anything to do with it … no, not at all.
JUST ANOTHER RISKY SCHEME?
Together, the three of us examined Elk Meadows’ possibilities.
A new liftline has already been cut across “Rocket Man,” “Satisfaction,” “Thriller”
and “Twist and Shout,” extending further down below the current low point
of skiable terrain and lengthening these trails. The top lift drive of the
used triple chair purchased from Deer Valley is already in place. The construction
will increase Elk Meadows’ current 1,300 lift-served vertical feet by another
hundred feet or so.
This lift is but a small element in a sweeping master plan that
Elk Meadows hopes to implement. The resort expects to begin construction
this summer on a 139-room luxury hotel adjacent to the Upper Meadows Lodge
with sound-dead walls. The hotel is set to anchor a small pedestrian village
development of condominiums complete with two acres of double-level underground
parking, dining and retail. Even the oxygen content inside each room may
be adjusted to mimic the O2 of the guest’s
hometown, thereby eliminating the risk of altitude sickness and rendering
a solid night’s sleep even to those who come from sea level.
“We’re not looking for a million skier visits a year,”
explained Construction Manager Drew Hopkins. “The owner of this resort
is kind of a construction technology aficionado. He loves learning about more
efficient ways to build things, so we’re putting this together with some plans
and materials that are state-of-the-art. This will be a total, catered resort.
We want to have five skiers for each employee … that’s all. This will be
a luxury resort.”
12,001-foot Lake Peak
Another liftline has already been cut to span Route 153 from
the bottom of the “Help” trail to eliminate the skier’s need for
shuttle buses between the two terrain pods. The adjacent Puffer Lake has
been proposed as a water source for a $2 million snowmaking system that has
already been engineered, although with 425 average annual inches of snowfall
and north-facing expert terrain, snowmaking isn’t always needed here. It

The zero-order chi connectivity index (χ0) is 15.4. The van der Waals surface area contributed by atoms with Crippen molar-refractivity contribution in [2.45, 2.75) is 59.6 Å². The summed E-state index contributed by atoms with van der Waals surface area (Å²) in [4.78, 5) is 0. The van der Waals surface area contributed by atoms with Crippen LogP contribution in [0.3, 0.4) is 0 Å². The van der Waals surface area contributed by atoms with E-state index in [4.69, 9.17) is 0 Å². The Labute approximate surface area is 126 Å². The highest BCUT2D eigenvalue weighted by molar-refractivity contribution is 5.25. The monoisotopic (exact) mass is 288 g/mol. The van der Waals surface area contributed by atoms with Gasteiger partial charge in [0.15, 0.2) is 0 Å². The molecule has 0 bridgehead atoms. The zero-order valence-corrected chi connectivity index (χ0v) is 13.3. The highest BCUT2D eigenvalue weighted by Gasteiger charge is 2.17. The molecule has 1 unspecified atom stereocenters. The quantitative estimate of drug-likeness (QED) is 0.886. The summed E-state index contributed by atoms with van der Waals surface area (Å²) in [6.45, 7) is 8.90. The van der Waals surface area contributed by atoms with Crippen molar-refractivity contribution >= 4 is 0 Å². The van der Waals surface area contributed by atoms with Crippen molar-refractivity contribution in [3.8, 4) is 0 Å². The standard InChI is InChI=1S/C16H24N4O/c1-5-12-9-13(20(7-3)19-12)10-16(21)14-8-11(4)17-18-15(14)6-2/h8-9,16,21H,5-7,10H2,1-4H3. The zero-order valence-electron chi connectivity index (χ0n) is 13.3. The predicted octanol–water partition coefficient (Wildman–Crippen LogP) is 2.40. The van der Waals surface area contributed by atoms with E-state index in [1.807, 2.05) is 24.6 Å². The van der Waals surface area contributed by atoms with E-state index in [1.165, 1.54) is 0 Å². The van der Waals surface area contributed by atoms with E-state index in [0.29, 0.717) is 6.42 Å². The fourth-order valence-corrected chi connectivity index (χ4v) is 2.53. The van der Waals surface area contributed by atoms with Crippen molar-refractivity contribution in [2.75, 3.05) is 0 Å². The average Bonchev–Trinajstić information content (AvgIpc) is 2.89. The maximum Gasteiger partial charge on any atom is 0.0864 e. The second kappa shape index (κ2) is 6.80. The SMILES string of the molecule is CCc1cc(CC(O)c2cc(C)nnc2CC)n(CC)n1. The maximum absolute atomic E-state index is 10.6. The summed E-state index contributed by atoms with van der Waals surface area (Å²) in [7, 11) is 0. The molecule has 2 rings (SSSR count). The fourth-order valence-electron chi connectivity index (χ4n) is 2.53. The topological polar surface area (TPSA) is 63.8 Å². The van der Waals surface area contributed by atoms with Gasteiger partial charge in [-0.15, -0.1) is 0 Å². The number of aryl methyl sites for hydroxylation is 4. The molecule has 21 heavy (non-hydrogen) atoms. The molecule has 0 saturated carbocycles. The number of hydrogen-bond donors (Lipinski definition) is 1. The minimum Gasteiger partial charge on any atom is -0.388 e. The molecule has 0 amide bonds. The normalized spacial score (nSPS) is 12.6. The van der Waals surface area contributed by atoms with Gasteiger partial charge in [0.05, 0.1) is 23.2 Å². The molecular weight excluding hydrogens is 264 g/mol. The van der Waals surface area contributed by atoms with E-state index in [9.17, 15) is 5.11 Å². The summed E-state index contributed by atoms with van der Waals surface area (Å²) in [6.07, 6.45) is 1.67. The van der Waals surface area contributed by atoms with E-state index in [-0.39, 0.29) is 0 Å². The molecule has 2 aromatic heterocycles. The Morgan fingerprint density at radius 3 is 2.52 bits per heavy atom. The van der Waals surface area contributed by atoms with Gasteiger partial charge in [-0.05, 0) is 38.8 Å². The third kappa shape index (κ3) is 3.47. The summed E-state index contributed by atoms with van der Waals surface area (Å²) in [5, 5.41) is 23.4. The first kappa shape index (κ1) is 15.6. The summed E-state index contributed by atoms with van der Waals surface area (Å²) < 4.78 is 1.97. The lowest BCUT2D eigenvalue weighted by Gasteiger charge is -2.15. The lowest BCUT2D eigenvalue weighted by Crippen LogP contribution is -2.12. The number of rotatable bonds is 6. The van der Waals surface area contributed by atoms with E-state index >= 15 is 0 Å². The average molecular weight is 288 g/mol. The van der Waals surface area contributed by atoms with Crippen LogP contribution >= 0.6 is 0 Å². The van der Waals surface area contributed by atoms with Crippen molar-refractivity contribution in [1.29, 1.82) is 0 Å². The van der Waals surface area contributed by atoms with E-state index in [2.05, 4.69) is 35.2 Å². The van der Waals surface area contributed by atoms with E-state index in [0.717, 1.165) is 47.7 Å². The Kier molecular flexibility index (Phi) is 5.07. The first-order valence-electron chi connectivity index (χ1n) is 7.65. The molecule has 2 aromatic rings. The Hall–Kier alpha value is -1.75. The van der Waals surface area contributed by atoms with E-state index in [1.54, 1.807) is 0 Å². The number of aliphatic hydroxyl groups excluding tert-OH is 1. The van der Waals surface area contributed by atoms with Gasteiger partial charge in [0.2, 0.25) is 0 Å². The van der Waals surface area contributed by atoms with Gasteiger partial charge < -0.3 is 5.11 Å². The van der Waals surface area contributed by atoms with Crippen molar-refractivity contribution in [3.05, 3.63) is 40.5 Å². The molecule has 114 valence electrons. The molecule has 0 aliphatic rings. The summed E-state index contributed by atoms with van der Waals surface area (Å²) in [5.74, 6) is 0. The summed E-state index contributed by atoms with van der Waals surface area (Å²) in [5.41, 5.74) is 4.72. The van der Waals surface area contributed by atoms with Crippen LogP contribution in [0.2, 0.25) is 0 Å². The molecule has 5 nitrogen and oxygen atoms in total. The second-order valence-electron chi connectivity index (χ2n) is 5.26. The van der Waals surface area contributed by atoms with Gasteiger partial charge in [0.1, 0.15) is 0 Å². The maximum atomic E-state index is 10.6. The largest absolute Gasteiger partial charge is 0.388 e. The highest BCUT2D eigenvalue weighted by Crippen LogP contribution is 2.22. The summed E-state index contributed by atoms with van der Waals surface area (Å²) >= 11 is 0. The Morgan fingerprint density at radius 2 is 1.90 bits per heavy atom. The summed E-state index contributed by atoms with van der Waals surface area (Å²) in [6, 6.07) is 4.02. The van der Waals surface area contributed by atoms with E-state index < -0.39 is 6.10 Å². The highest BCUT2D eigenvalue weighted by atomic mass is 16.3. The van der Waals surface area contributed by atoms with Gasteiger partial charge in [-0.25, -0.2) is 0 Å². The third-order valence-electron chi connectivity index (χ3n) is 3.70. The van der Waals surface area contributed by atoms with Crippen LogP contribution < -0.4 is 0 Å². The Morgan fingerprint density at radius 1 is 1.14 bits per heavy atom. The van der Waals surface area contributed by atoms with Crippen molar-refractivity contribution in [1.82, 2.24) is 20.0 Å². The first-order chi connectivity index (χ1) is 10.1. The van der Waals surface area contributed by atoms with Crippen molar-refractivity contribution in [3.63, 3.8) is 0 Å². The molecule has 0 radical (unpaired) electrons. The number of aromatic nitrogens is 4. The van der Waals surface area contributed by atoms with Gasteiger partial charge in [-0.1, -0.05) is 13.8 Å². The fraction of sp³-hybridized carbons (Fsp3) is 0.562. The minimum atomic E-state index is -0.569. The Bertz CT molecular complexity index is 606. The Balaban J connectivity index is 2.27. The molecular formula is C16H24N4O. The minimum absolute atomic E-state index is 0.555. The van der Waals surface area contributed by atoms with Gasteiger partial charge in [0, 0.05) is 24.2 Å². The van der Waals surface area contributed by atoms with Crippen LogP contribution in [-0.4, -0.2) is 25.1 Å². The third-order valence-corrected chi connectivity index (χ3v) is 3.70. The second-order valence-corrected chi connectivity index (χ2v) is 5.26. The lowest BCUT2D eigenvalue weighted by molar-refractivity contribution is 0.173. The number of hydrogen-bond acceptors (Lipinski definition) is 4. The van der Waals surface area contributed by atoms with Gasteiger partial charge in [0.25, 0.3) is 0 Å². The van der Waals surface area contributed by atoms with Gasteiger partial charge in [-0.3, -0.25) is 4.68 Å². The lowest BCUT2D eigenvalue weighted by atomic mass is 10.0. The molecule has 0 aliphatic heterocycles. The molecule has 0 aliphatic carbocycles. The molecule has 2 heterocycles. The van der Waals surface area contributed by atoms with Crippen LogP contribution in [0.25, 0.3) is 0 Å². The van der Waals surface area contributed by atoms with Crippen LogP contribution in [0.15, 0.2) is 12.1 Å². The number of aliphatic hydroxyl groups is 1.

would be implemented primarily on the south-facing terrain at the Upper Meadows
Lodge. The property would all be serviced by a revolutionary $5 to $7 million
micro-filtration wastewater treatment plant. The resort even hopes someday
to string lifts up the treeless summits of 12,001-foot Mt. Holly and 11,320-foot
Lake Peak above the ski area, finally increasing the lift-served vertical
drop beyond the magical 2,000-foot mark. For now, these two peaks, along
with the wilderness surrounding Mt. Belnap further north, provide nearly endless
backcountry opportunity to those willing to earn their turns.
These would be ambitious plans anywhere, but are even more so
for a resort that lies at least a three-hour drive from any substantial population
base or airport, and therefore presently sees only 20,000 skier visits annually.
It’s tough to find anyone in the Salt Lake area who has actually skied or
ridden Elk Meadows. Given the circumstances, it’s difficult to not
The identity crisis stems in part from the fact that Elk Meadows
didn’t even operate as a ski resort at all last year. Many northern Utah
skiers and snowboarders aren’t even aware that the resort is back in operation
again. Embroiled in a bitter battle with the State of Utah over the implementation
of a $1 million, state-of-the-art water plant that failed on December 19,
2001, resort owner Wayne Case of Portland, Oregon chose to close the doors
on the season rather than continue to throw good money after bad by taking
the chance of opening with a non-approved water system. Eventually, a solution
was reached shortly after last winter season had originally been scheduled
to begin, and the resort reopened for a five-day-per-week operation for 2001-2002
(the lifts are quiet on Tuesdays and Wednesdays … errr, make that quieter).
“Just like this year, we didn’t have to open,”
reflected the resort’s General Manager, Gene Gatza, “because we were
going to lose money anyway. What we have up here is an imbalance between the
number of beds and the number of chairlifts. We can handle between 1,200 to
1,500 skiers a day easy, with no lines, and our bed base holds only about
250 people. We had to get to the point where we could move forward and develop,
but we wanted to maintain name recognition and accountability in the ski industry,
so we opened up this year.”
Gatza, however, refuses to temper his enthusiasm. He seems
genuinely convinced – and is somewhat convincing – that such plans will, in